L'Été meurtrier (One Deadly Summer) Reviews
In "One Deadly Summer," Adjani plays Elle, a new-to-town floozy so wet dreamy in her appearance and attitude that she immediately enraptures the attention of the male population in her new place of living. But while most assume that she's nothing more than a walking exhibitionist looking for a cheap thrill, Elle is anything but: in actuality, she's a revenge seeking dame hungry to avenge the decades old gang rape of her mother. Believing that the descendants of the perpetrators are living in the area, she hopes to right the wrongs done to her family, by specifically seducing (and, thus destroying) Fiorimonto (Alain Souchon), the son of one of the men she believes to be responsible for the dusty crime.
But when it is discovered that payback was definitively taken care of years earlier, with the family she's presenting preying upon verily innocent in the matter, Elle begins to lose grip of what's left of her stability, ultimately ensuring that damage, based in bloody reprisal or not, makes its way onto the scene.
Adjani is as brilliant as she is sometimes cloyingly coy -- she treads a fine line between overacting and deftly calculated embodiment. Per usual, there's no one better at pretending to lose their mind on the silver screen than she is. But Elle, trashily sexual and never quite coherent enough to be sympathetic, is a character too incomprehensibly written for Adjani to flawlessly portray.
And with its swamp of characters, saddled with Jean Becker's (who co-writes and directs) fatal decision to switch the film's perspective through varying voiceover, "One Deadly Summer" goes from stinging to muddled stunningly fast; rather than be supplemented by the insight it so ardently tries to fulfill, it's more discombobulating than effectual. He's incapable of setting a surefire tone, and his beating around the bush is noxious to the potent effect the film is looking for.
Sometimes it's a sex farce, sometimes it's a rape and revenge stereotype, and sometimes it's a good old-fashioned femme fatale oriented noir. But the flurry of styles is so scattershot that the film oftentimes feels as though it's still in the stages of planning, as if Becker expected Adjani's versatility to distract us from noticing his indecisiveness. Frequently, that is a reality. Most of the time, though, it's not, and the film swims about looking for a cinematic life raft when there's none for miles.
Thirty-three years later, in comparison to "One Deadly Summer," I find myself reminded of 2015's "Joy," a Jennifer Lawrence starrer that, despite its mixed reception, netted the actress a Best Actress nomination. Currently, Lawrence is a cultural phenomenon so beloved that one can expect Oscar adoration no matter the characterization. Three decades from now, no one is going to be talking about "Joy." And there's a sense that "One Deadly Summer" was the same way back in 1983: not a masterpiece, but acclaimed nevertheless because of Adjani's dominance over the French film industry at the time. Now that she's a legend rather than a fresh-faced star, one can see "One Deadly Summer" for what is actually is -- a misfired tale of obsession. It's sometimes interesting. But mostly, it isn't, even when Adjani is.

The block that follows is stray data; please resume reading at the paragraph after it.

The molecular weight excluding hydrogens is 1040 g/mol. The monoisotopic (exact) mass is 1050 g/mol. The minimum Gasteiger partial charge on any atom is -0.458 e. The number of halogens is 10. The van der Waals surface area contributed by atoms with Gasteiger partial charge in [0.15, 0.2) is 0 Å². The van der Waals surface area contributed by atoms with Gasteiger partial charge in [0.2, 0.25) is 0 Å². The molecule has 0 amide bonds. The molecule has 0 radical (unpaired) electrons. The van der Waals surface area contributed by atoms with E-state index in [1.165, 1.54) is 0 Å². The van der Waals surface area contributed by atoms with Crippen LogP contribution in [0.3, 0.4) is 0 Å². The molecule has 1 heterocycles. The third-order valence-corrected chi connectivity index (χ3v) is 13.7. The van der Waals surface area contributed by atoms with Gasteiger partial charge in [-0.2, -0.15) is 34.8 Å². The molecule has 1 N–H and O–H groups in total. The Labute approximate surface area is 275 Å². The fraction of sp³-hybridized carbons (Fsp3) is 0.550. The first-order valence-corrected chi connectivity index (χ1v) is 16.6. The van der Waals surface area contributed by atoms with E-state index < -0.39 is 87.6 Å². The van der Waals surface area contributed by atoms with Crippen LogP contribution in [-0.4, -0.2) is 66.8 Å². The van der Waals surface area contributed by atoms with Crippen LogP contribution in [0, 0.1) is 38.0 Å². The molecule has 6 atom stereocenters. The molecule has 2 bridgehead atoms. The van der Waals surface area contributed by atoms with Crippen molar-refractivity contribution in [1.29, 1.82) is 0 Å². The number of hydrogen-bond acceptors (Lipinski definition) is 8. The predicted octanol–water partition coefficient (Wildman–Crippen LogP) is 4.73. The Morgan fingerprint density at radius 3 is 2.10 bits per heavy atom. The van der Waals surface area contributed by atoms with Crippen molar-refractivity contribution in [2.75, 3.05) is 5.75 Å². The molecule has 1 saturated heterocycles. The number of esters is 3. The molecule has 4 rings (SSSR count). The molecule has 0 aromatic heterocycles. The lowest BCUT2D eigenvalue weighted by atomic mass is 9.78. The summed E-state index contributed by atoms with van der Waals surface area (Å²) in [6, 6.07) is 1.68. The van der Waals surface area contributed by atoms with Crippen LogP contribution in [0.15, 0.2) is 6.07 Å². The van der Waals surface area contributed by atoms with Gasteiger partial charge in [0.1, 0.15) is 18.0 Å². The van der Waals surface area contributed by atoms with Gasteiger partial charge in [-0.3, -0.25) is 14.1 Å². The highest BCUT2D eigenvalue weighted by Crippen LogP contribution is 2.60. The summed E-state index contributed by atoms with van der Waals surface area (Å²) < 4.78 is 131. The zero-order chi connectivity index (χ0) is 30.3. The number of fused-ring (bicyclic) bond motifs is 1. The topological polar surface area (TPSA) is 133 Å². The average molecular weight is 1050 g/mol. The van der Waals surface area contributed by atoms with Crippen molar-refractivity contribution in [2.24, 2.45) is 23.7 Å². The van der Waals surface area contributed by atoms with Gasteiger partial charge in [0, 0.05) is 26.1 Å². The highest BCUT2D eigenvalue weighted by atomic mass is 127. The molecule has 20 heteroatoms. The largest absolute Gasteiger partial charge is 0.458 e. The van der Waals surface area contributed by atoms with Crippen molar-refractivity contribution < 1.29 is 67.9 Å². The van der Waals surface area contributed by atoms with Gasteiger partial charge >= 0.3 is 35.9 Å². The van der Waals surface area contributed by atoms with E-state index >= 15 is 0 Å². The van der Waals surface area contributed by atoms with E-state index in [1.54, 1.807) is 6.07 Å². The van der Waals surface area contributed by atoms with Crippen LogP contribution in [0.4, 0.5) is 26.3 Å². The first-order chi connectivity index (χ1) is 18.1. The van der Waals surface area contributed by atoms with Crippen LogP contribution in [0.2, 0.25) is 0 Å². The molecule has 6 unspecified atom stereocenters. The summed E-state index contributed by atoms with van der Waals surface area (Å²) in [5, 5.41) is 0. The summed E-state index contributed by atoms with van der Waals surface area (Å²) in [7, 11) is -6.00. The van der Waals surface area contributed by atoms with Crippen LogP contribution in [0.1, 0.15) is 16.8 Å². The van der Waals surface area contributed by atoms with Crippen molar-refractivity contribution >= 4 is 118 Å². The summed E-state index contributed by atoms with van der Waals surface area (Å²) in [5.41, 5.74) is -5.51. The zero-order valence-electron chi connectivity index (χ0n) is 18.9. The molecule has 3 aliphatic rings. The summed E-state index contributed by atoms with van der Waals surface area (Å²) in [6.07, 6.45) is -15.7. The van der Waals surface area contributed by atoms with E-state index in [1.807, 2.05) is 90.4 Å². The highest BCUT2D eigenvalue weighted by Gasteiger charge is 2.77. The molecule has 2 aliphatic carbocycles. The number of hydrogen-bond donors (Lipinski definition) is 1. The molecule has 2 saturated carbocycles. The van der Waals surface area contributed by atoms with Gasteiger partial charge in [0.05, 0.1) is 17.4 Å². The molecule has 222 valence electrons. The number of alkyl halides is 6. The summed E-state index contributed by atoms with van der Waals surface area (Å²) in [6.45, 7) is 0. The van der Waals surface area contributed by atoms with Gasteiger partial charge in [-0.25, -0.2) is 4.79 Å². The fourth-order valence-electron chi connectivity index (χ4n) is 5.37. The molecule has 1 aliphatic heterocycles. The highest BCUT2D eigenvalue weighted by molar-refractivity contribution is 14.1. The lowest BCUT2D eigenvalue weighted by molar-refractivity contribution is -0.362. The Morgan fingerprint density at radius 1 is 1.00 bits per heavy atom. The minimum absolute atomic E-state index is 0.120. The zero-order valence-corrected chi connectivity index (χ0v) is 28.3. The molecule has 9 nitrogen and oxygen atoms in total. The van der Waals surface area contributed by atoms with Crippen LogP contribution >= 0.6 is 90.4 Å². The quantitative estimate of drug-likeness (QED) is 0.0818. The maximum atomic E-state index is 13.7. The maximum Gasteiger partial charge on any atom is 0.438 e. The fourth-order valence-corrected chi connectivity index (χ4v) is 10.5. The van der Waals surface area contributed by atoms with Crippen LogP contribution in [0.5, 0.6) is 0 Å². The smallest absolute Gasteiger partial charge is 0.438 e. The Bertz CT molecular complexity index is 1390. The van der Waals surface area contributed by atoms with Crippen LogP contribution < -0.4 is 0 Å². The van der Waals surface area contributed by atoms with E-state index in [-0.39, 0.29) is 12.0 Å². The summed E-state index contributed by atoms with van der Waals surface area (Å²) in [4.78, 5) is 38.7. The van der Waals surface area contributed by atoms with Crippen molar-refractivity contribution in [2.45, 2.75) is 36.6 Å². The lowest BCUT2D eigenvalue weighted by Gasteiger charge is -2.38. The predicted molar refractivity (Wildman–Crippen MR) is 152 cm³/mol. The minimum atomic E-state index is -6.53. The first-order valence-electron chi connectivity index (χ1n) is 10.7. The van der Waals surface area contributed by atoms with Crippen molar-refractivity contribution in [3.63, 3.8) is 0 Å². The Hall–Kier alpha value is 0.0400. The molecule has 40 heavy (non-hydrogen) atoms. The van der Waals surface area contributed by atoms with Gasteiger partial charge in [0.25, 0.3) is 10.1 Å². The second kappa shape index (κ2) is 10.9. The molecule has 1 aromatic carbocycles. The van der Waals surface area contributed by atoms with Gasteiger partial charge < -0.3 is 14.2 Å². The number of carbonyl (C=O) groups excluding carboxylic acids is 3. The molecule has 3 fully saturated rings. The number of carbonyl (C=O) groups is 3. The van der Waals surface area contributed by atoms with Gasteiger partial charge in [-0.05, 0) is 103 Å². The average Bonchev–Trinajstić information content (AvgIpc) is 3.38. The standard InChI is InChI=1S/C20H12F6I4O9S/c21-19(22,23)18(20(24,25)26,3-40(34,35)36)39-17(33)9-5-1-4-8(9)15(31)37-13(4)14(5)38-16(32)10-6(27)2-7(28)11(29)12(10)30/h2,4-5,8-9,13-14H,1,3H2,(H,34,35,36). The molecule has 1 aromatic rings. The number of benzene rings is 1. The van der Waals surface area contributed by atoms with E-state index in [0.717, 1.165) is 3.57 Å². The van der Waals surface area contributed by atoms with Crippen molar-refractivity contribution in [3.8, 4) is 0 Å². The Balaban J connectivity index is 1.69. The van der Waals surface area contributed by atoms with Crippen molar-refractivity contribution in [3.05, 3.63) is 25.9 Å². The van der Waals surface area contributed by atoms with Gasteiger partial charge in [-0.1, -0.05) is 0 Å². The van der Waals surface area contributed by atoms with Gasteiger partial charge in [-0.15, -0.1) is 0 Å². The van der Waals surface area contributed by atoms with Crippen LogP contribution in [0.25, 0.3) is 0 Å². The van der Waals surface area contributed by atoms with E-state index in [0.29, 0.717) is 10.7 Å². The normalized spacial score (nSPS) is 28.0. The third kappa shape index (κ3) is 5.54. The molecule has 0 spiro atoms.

I had forgotten to turn off the hollywood-mode, but despite it I have to mention that the movie was indeed slow-moving, slow-paced. The storytelling seemed for a while to just stay in one place, which really taxes the movie quite a lot.
I found Adjani's face to be more beautiful than any other scene. Like someone pulled the curtains and the sun shone in, she personified some kind of ethereal beauty. Like the scene where she walks over the sand road in a pure white dress, one sees the summer with apple trees or something in the background, hearing the sand make a sound under her heels, her skin is tanned brown after lying in the sunshine on the grass in the french countryside against the white dress, and she looks inside the car window at her future husband asking 'am I ok?'
She also has a talent for acting sudden mood swings. My other favorite scene is where she's turned into a nine years old at the end of the movie in the mental institution. I think that great acting.
Well, a real movie. Its french. If you like Isabelle Adjani and french movies, you won't do badly by watching this. It's not for kids though. Anyway, hard to describe this film.. it all revolves around Elle and Pin Pon. The end is very surprising too. I can't really give an advice on how to watch this.. Its not particularly fast exciting or easy to absorb movie either, you have to be in a certain mood to get most out of it, perhaps some sort of withdrawal from hollywood-rubbish would have been helpful before watching this film. Well, its not what you think.. See the purity of illusion.
Switching from coquettish sexiness to childlike vulnerability in the blink of an eye, Isabelle Adjani is marvellous in the lead role, but try to imagine the film without her and it begins to look very ordinary indeed. The rest of the cast are fine, though strictly two-dimensional. Jean Becker's direction is adequate but completely lacking in tension; a first-rate director - say, Claude Chabrol in his prime - would have made more of the psychosexual strangeness of the tale, and would have better disguised the fact that the nicely ironic ending hinges on a pretty indigestible coincidence. My advice: read the book; if you like it, watch this for Adjani.
Isabelle Adjani is nothing short of one of the most beautiful and talented actresses in the world and her performance as Elle in this is absolutely perfect. She's sweet, maniacal, tragic and seductive all at the same time.
Unfortunately, this is a very hard film to find, but if you ever have a chance to see it I recommend that you do so. I loved it even with my crappy 700 MB rip with gray background subtitles.